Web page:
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Business consultant & CEO advisor Jane Gentry lends her expertise in these articles on strategy and leadership.

So, You think You Want Your Child to Take Over Your Business?

Succession Plan for Your Family Business / Family business succession planning. Image shows a person sitting behind a desk stacked with papers and files, while another person stands in front of the desk. The first person has a talking bubble that says "Someday, son, this will be all yours!"

Succession Planning Tips for your Family Business

For many business owners, the idea of passing the torch to their children is not just a succession plan; it’s a legacy. It’s a way to ensure that the fruits of their lifelong labor continue to flourish within the family. However, before you decide to hand over your most valuable asset to your child, there are critical considerations to ensure that this transition benefits both the business and your family’s future.

What To Consider Before Handing Over Your Most Valuable Asset

Assessing Your Child’s Interest and Capability

When building your succession plan, the first step is to gauge your child’s genuine interest in the business. Have they shown a consistent desire to be involved, or is it an expectation rather than a passion? It’s also essential to assess their capability. Do they have the necessary skills, knowledge, and temperament to run the business successfully? And realize that although your child has enjoyed working in the business, that doesn’t mean that they have the skills or desire to run the business. Having a contingency plan in the event your child is unwilling or unable to take over the business will ensure that the business continues to thrive.

The Importance of Experience

Experience is invaluable. If your child has worked outside the family business, they can bring new perspectives and ideas. If they’ve only worked within the business, ensure they’ve had a chance to take on significant responsibilities and understand the operations.

Formal Education and Training

While not always a prerequisite, formal education in business management can provide your child with a solid foundation. Additionally, consider whether they’ve had enough training, both within the business and through external professional development opportunities.

The Dynamics of Family Relationships

Introducing family dynamics into business can be complex. It’s crucial to consider how your succession plan will affect relationships between siblings, spouses, and other relatives. Clear communication and defined roles can help prevent conflicts during the transition.

Financial Considerations

Will your retirement be funded by the business? If so, how will this transition affect your financial security? It’s also important to consider the financial implications for your child. Will they be purchasing the business, or is it a gift? How will this affect their personal finances?

Legal Considerations

A well-structured legal succession plan is vital. This includes updating wills, considering tax implications, and ensuring all legal documents reflect the new ownership structure. It’s also wise to have a contingency plan in case your child decides the business isn’t for them.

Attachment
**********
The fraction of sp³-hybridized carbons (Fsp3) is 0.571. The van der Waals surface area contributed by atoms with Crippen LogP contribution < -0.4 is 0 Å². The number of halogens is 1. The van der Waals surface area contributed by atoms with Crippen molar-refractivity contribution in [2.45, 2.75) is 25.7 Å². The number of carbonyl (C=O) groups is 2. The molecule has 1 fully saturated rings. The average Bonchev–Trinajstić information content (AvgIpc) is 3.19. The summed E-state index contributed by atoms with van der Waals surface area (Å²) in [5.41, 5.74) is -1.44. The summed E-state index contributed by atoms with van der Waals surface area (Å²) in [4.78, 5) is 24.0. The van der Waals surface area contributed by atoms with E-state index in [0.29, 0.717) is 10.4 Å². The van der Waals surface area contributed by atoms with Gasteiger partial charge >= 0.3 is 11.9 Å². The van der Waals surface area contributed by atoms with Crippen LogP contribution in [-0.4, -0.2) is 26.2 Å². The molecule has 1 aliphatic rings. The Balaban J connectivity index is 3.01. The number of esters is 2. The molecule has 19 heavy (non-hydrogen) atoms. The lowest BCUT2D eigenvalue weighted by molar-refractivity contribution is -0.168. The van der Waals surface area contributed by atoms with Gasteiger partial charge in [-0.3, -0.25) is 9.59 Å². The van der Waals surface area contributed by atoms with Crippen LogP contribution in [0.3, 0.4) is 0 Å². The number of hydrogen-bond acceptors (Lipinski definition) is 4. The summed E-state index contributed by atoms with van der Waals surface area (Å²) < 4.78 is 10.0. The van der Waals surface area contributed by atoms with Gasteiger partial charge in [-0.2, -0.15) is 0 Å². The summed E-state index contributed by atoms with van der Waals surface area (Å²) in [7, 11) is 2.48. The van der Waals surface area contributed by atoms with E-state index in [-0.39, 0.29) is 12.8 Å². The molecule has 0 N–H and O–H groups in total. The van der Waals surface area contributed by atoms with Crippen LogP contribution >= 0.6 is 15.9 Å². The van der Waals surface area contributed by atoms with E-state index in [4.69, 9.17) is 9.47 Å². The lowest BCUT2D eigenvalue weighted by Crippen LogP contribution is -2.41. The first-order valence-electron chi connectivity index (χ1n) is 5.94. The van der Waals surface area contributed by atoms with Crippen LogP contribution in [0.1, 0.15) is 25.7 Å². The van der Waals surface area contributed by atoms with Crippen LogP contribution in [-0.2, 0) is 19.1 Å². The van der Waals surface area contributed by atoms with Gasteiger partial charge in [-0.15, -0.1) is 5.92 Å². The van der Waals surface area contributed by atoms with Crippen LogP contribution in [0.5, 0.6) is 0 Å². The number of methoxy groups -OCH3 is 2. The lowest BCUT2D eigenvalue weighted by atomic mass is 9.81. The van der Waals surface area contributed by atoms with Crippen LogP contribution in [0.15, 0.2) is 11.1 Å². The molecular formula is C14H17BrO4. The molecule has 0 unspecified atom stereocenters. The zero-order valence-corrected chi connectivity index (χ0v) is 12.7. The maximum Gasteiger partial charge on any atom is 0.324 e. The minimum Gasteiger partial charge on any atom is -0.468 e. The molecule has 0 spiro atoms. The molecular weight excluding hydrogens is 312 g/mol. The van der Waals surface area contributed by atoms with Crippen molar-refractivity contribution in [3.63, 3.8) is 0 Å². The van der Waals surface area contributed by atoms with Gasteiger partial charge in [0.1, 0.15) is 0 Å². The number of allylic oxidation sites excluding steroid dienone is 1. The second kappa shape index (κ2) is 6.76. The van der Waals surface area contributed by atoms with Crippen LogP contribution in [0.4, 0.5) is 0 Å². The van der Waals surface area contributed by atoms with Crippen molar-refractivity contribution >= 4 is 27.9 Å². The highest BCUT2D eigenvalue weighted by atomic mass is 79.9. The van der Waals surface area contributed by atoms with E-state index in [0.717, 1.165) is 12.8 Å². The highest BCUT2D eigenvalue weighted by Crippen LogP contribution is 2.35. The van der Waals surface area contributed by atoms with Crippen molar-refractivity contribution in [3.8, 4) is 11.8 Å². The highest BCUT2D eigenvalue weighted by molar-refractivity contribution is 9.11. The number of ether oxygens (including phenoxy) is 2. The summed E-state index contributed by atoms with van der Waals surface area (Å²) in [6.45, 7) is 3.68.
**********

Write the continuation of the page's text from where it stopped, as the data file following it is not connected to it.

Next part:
It’s about more than just keeping the business in the family; it’s about ensuring its continued success and growth and ensuring the success of your child.

Preparing the Business for Transition

For your succession plan to be effective, the business should be in the best possible shape before the handover. This means having clear systems, processes, and a strong management team in place. The goal is to make the transition as smooth as possible for employees, customers, and suppliers. 

The Role of the Current Owner Post-Transition

Decide on your role after the transition. Will you be available for guidance and support, or will you step back entirely? It’s important to strike a balance that allows your child to feel ownership while knowing they have your support.

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Handing over your business to your child is a decision that requires careful thought and planning. It’s about more than just keeping the business in the family; it’s about ensuring its continued success and growth and ensuring the success of your child. It can be a complex and emotional process. By considering both the desires of your family and what is best for the business’s continued success and growth, you can ensure that the business thrives under the new generation while honoring the legacy of the previous one.

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Meet Jane


Jane Gentry has had a successful 30-year career as a CEO, Business Consultant, Executive Coach, and Keynoter. Jane formed her practice in 1999 and since then has partnered with her clients to improve growth, profitability, client retention, employee retention, leadership capabilities and business value.

Jane leverages strategies including the proprietary Value Blueprint to enable business owners and leaders to successfully create healthy organizations, plan for succession or sell their businesses for the highest possible market value. Jane is considered one of the top voices in leadership and sales.